Is Hemp Oil the Same as CBD Oil?

It has been a lot of marketing fuss around hemp oil and CBD oil in recent years. Along with it, it has been a lot of confusion created around these two notions – largely because both products derive from the same plant, Cannabis Sativa, which has a number of species originating from its biological stem. One of them is marijuana, which we know for its ability to ‘stone’. Another one is ‘hemp’, which is also known as Cannabis Sativa L. 

Let’s talk about the differences and in common things that these two plans have & know more about CBD.

 

Is hemp oil the same as CBD oil? What are the differences between hemp oil and CBD oil?

Both plants give oil. But they largely differ in application and the presence of one ingredient, the special substance known as THC or tetrahydrocannabinol.

Marijuana:

  • contains THC at the levels between 2% and 20%+ in the plant

  • has about 10% of CBD (cannabidiol) in its content (CBD is rather a support substance here)

  • is mostly illegal across the States and in most of the world, as it causes the effect of ‘getting high’

  • can be used, where it is legal, for medical uses connected to chronic pain, mental health, mental illnesses, and sleep issues.

 

Hemp:

  • contains THC at a very low level, from untraceable to 0.3%, depending on the species

  • has about 20% of CBD (cannabidiol) in its content 

  • is legal across the States and is legal in some countries of the world

  • does not cause the effect of ‘getting high’.

Does hemp oil have CBD? Yes, but CBD is much lesser than CBD would be when derived from stems and flowers. 

Marijuana substance THC and CBD are extracted from stems and flowers using chemical extraction with CO2 (completely safe for health and as it is considered ‘green’), while hemp oil is extracted from its seeds during the process of cold pressure, without using chemicals (also ‘green’ and makes nearly all useful substances preserved). 

 

CBD oil vs. hemp oil: the benefits of CBD hemp oil

CBD has a lot of medical and recreational uses. Speaking about latter in CBD, it is needed to mention the better self-feeling after consuming CBD, including relaxation, alleviation of pain, better perception of the world around – without the feeling of ‘high’. Using CBD for recreational purposes, people start communicating better with others, increasing own level of socialization.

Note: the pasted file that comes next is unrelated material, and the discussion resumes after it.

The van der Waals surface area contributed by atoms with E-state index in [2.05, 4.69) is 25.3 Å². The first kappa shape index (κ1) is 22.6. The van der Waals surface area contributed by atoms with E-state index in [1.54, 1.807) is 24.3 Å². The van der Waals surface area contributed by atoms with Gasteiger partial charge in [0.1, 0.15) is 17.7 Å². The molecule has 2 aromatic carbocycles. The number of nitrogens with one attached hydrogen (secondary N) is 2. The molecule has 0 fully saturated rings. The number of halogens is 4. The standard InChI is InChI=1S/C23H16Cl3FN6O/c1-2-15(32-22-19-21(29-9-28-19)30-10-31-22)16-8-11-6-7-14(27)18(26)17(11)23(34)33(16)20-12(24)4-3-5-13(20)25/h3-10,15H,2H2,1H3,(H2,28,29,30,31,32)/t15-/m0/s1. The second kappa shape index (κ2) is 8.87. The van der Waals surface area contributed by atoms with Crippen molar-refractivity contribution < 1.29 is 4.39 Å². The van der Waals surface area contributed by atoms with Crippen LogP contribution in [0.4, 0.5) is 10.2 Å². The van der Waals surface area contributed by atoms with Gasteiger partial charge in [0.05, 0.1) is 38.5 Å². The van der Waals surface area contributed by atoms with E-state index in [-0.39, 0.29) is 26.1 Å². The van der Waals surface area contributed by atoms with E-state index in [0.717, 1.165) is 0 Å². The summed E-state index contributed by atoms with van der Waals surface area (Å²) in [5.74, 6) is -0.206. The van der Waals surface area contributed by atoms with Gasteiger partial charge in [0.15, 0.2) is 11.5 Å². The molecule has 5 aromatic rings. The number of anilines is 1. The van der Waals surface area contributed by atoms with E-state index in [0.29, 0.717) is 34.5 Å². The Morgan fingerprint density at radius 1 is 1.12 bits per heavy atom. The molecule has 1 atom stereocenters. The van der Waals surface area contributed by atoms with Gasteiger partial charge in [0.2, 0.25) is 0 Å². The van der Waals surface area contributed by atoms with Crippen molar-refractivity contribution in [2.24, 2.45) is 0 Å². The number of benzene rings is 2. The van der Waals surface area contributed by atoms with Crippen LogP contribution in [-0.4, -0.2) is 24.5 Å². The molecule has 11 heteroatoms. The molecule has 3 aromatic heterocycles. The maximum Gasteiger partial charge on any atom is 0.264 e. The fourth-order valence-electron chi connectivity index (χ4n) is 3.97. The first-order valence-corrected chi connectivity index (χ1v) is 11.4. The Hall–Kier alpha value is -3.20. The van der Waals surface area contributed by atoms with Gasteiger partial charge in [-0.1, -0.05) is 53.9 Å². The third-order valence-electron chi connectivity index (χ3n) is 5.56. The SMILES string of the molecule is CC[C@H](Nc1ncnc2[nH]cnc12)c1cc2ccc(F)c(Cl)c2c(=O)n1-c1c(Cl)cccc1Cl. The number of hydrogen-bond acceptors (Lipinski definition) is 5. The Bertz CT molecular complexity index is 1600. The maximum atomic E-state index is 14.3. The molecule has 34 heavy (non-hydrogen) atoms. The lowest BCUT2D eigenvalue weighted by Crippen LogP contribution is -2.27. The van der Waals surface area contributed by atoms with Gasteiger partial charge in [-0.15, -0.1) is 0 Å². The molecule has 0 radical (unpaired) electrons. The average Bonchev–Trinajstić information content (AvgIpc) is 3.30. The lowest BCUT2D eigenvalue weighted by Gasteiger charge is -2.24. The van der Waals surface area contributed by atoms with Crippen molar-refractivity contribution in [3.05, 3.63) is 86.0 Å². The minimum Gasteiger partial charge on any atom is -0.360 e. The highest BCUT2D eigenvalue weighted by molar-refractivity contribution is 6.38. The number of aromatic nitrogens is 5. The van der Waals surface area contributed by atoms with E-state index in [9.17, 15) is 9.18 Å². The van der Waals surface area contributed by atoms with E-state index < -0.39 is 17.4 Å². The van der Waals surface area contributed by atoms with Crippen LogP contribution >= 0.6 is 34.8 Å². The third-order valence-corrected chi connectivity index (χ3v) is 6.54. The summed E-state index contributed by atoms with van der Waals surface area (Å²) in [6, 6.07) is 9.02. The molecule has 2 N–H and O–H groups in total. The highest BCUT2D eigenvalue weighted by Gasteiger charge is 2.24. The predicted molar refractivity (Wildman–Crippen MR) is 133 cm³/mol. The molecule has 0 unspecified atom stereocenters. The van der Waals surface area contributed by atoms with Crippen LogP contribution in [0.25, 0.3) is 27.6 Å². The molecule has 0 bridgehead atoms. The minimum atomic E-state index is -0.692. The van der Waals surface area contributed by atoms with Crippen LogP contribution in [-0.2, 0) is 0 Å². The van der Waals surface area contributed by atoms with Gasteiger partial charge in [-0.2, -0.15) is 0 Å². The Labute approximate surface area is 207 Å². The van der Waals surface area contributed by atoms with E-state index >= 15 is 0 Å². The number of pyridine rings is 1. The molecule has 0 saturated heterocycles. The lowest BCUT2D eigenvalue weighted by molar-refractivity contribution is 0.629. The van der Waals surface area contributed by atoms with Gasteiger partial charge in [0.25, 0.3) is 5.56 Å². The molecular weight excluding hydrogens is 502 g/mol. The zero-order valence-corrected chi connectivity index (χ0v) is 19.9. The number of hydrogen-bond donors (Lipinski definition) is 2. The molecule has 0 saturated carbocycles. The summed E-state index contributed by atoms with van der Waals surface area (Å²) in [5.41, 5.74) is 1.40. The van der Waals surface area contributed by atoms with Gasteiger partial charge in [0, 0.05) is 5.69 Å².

CBD for medical purposes has a long list of applications, which we highlight below:

  • CBD hemp oil for anxiety 

  • Anti-depressant

  • CBD as anti-emetic

  • Anti-inflammatory

  • Anti-ischemic

  • CBD as an antioxidant

  • Anti-prokinetic (controls acid reflux)

  • CBD for appetite control

  • Arthritis

  • CBD for atherosclerosis

  • Bone growth stimulation

  • Depression

  • CBD fights glaucoma

  • Symptoms of migraines 

  • Neuroprotective

  • CBD strengthening bones

  • Vasorelaxant.

Some of them are verified more than others are in the number of pieces of research, while a lot of studies are still ongoing, with the results pending for verification and publishing.

It must be noted that the legality of hemp with the content of THC of 0.3% and under is completely legal across all territory of the US since 2018 after the 2018-Farming bill was passed by the Senate to make CBD substance legal. It was done after strong evidence of the safety of CBD for health was delivered by scientists. Still, in other countries, things are not so unequivocal – as hemp and other types of cannabis are yet completely prohibited. Only about 20 foreign countries have hemp for medical purposes legalized. A handful of countries have made marijuana legal for recreational use – their number is far lesser than the number of US states, which did the same. So, going abroad, make sure to leave all hemp and marijuana-derived substances like CBD back at home.

As for the benefits of hemp extract oil, even before all this hysteria about CBD and blah-blah started, hemp oil was used widely in the beauty and food industries (on the territories of the world where it was allowed to use). Pure oil of hemp was also popular for cooking – thanks to the rich content of minerals, microelements, active substances, and vitamins. Lesser for frying, more for making salads and making soups – hemp oil is still popular in the kitchens of many countries.